Posts Tagged ‘Huckleberry Finn’

I may be late to this party, but a friend of mine just turned me on to The Johnny Cash Project.

It’s an amazing example of crowdsourcing, billed as “A unique communal work, a living portrait of The Man in Black.” Basically, artists get to draw an image of Johnny Cash to be integrated into an animated music video of Cash’s song, “Ain’t No Grave.” For me, one of the coolest aspects is that because people are constantly adding new content, the video is always changing. And you can choose to view the video by watching Highest Rated Frames, Director Curated Frames, Abstract Frames, Realistic Frames, and more.

I highly recommend checking it out. And thanks to my friend, surfer, homeopathic physician, and killer folk music artist Acoustic Apothecary, for sharing this with me. (Check out Acoustic Apothecary’s You Tube videos here.)

But of course, I’m not here simply to bring you the new and interesting (at which I’ve failed miserably given that this has been around awhile). I think there’s a much more important issue at stake here: who owns a creator’s work, and what rights does the creator have as to it’s reproduction and use.

I have written before about who actually owns a creator’s work (please read my posts about Mark Twain’s Huckleberry Finn and The Who’s My Generation). In this instance, while “Ain’t No Grave” is Johnny Cash’s final studio recording, this video is posthumous.

Because it was created with the support of the Cash Estate, I’m sure all the legal bases have been covered. But what about the moral ones? (Including whether his estate is the right authority to make that decision, when its interest in continuing to make money on his creativity may be in conflict with its responsibility to protect the integrity of his legacy? For more on this, see my post, “I See Dead People…”.)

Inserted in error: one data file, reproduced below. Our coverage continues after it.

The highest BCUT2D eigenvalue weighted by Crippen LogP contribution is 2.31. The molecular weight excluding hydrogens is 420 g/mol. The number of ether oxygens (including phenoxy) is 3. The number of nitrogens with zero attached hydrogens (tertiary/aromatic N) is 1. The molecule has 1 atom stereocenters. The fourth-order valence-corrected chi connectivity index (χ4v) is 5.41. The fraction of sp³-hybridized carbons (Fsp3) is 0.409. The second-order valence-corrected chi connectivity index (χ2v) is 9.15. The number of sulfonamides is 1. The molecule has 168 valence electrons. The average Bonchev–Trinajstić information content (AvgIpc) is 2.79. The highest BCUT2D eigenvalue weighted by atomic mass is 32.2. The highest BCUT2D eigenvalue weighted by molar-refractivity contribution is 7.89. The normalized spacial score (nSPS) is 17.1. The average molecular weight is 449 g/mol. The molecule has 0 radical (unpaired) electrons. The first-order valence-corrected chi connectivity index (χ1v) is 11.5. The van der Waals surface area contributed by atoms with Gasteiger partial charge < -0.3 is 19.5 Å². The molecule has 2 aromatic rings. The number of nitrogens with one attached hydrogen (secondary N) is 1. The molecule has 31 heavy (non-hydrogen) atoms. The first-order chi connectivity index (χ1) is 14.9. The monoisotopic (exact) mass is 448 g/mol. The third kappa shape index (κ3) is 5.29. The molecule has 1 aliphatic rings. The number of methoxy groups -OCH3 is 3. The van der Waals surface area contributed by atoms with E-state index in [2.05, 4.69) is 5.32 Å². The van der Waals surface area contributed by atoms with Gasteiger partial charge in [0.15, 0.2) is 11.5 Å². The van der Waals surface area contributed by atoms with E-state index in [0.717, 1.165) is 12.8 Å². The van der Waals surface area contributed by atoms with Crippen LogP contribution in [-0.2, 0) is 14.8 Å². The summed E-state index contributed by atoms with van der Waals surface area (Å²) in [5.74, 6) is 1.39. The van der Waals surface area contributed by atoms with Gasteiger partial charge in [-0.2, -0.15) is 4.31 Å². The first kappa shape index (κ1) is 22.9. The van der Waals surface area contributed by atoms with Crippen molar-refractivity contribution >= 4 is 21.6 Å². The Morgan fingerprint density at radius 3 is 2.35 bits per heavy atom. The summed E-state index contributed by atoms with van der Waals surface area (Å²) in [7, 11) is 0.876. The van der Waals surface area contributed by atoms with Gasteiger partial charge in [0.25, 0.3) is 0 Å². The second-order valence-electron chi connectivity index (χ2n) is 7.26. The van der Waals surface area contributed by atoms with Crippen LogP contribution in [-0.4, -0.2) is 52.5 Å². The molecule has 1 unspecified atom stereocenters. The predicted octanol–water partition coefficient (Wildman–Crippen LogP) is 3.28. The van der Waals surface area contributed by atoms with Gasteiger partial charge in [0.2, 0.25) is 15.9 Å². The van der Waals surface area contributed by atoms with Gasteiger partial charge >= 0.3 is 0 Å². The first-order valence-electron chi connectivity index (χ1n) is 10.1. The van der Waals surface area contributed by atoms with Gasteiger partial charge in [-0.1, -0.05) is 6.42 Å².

Specifically, would Mr. Cash approve of his fans collaborating with him on his last song? Is he the kind of artist who would have micro-managed every aspect of creative interpretation, as many do, or is he the kind that would willingly allow fans to play in his creative playground, as a growing number of transmedia creators are doing?

Companies and brands face this dilemma whenever they decide to allow their customers to create user-generated content. There have been disasters, like the Chevy Tahoe crowdsourced commercials, and successes, like the Doritos Super Bowl ads.

But what about artists? How do artists feel about covers? Some, like Prince, are against them, and even take their battles to court. Others, like Lady Gaga, who clearly understands the power of social media, are thrilled to death, and tweet about fan videos she finds and likes.

In other words, different creators make different choices about who can use their work, and how. And I believe it is their right to do so.

So, as much as I love The Johnny Cash Project, and as much as I am personally in favor of letting fans play in my own playground (which I am currently developing as part of my “Spirit In Realtime” science fiction series I’m writing), can someone please explain to me whether you think it’s okay to steal and use a dead man’s song for any purpose, even that of celebrating his life?